Study reveals reluctance among New York City parents to vaccinate young children for COVID-19

May 1, 2022 | News

Photo Credit: CUNY SPH

Almost 40 percent of New York City parents are hesitant to vaccinate their young children for COVID-19, according to a new study by researchers at the CUNY Graduate School of Public Health and Health Policy (CUNY SPH).

For the study, which was published Thursday in the American Journal of Public Health, Assistant Professor Chloe Teasdale and colleagues surveyed 2,506 New Yorkers with kids ages five to 11 years, two weeks after the FDA granted emergency use authorization of COVID-19 vaccines for school-aged children. In the representative survey, 12 percent reported that their child was already vaccinated and 51 percent reported being very or somewhat likely to get their child vaccinated. The survey also showed that eight percent of parents were not sure and 29 percent of parents reported they were not very likely or not at all likely to vaccinate their child.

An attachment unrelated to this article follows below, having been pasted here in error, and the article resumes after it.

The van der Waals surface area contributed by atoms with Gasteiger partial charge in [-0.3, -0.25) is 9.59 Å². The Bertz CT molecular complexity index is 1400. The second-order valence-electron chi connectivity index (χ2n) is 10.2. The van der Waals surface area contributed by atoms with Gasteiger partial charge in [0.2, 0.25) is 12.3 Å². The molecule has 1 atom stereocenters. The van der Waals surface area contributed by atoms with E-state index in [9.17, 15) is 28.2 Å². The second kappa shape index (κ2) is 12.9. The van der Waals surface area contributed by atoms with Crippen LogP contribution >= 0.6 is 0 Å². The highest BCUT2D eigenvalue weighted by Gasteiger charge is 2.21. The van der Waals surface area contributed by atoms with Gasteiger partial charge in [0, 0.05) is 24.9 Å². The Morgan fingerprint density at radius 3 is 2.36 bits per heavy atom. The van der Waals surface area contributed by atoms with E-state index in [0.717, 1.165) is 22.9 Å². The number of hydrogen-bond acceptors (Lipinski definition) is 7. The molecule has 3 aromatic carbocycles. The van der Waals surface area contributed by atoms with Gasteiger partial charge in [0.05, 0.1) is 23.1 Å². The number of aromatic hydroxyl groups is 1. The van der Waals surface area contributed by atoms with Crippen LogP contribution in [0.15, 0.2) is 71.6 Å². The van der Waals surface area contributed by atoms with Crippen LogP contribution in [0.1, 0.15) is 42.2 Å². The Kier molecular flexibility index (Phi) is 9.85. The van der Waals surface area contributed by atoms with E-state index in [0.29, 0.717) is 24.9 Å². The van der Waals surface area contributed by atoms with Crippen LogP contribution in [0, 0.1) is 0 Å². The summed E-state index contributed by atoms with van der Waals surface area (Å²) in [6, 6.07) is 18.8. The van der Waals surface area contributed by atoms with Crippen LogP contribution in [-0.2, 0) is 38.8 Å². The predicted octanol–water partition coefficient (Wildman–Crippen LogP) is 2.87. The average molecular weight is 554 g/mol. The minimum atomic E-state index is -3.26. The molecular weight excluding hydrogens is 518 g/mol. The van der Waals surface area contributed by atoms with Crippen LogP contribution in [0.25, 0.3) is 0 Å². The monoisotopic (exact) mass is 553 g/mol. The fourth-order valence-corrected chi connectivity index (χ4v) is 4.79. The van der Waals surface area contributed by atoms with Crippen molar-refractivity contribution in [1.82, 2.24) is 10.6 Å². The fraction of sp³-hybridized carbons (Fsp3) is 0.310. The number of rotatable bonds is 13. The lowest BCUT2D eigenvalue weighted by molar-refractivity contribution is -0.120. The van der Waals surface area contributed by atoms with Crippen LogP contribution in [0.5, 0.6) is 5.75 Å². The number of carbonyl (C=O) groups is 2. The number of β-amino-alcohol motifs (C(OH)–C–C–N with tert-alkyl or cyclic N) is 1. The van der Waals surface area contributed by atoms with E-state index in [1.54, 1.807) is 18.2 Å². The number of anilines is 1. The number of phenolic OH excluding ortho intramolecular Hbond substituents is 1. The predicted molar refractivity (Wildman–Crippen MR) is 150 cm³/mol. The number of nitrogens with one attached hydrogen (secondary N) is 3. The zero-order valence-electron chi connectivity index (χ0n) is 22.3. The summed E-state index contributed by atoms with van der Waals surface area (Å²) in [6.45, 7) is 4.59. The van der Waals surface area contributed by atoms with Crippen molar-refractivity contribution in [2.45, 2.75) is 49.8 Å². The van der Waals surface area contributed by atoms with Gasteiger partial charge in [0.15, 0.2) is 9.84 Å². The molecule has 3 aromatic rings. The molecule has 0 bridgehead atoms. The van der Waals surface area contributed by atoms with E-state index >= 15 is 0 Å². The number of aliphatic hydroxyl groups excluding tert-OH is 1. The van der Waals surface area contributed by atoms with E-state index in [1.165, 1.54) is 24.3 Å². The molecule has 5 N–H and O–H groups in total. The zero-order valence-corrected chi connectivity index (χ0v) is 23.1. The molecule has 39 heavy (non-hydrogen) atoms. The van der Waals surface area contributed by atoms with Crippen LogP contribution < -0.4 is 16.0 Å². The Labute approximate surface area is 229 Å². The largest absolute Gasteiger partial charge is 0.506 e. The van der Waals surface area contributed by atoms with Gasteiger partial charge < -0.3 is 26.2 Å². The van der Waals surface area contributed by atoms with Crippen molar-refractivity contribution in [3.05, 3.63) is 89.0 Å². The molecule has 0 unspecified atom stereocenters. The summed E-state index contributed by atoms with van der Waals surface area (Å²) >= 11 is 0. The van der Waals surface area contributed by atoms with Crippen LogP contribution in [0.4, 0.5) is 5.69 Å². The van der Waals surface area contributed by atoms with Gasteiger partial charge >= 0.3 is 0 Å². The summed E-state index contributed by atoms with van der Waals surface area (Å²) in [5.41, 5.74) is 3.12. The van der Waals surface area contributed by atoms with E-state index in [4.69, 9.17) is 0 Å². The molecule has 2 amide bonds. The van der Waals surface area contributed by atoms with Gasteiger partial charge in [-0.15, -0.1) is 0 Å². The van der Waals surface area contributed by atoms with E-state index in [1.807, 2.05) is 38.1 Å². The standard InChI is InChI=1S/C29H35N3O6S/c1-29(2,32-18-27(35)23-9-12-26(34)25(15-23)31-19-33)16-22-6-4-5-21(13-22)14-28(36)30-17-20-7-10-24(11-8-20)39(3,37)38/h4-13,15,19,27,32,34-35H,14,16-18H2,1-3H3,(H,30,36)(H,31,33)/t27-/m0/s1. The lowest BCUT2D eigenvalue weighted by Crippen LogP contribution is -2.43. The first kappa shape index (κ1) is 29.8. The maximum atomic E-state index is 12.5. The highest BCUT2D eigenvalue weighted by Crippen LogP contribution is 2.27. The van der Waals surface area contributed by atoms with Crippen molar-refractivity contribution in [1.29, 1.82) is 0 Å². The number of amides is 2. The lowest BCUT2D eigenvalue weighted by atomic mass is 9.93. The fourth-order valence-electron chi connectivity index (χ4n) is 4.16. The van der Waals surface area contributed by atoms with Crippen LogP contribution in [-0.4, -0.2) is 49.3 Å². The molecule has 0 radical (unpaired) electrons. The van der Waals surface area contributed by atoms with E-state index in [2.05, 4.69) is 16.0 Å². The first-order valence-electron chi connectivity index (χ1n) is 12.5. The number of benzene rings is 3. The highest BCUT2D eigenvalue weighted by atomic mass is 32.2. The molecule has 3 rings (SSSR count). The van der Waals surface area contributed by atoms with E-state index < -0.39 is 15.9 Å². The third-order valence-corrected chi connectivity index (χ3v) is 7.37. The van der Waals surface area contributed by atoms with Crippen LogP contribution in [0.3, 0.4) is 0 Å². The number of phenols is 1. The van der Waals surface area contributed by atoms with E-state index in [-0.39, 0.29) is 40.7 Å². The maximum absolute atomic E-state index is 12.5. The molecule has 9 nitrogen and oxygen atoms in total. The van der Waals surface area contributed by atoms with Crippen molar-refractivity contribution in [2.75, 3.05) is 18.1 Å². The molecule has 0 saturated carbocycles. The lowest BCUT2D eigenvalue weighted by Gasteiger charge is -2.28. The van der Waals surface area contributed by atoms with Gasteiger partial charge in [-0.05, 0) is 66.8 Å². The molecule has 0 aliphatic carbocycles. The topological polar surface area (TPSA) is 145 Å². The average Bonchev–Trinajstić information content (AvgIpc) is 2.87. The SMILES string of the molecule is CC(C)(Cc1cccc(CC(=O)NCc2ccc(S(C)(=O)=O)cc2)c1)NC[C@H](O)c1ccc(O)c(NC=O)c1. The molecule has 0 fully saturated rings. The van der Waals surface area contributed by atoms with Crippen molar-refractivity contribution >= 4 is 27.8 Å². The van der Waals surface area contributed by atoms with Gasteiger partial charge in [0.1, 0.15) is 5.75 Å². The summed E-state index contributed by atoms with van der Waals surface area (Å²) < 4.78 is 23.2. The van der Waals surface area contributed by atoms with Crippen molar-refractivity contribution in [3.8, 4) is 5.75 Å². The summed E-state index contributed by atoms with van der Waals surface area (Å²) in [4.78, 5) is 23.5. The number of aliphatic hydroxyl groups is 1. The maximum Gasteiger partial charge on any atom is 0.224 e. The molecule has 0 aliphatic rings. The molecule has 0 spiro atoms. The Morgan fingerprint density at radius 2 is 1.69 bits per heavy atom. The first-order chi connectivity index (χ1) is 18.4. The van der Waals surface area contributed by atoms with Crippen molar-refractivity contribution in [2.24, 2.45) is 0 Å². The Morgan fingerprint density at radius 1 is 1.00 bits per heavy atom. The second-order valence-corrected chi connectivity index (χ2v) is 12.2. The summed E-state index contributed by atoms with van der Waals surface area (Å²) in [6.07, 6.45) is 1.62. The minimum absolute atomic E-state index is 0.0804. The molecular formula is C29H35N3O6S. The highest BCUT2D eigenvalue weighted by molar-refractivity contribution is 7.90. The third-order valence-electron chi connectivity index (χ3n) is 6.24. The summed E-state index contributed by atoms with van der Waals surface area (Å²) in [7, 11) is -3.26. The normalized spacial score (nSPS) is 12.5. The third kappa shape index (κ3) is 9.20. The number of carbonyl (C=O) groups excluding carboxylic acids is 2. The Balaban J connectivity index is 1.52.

The findings are consistent with a March 2021 survey, also conducted by CUNY SPH researchers, and suggest that many New York City parents may not vaccinate their children for COVID-19. Also consistent with previous studies, 89 percent of vaccine-hesitant parents (those saying they were unsure, not very likely, or not at all likely to vaccinate their child) cited safety concerns as the reason for their hesitancy and 78 percent reported concerns about the effectiveness of the COVID vaccines.

Read the full article at CUNY SPH.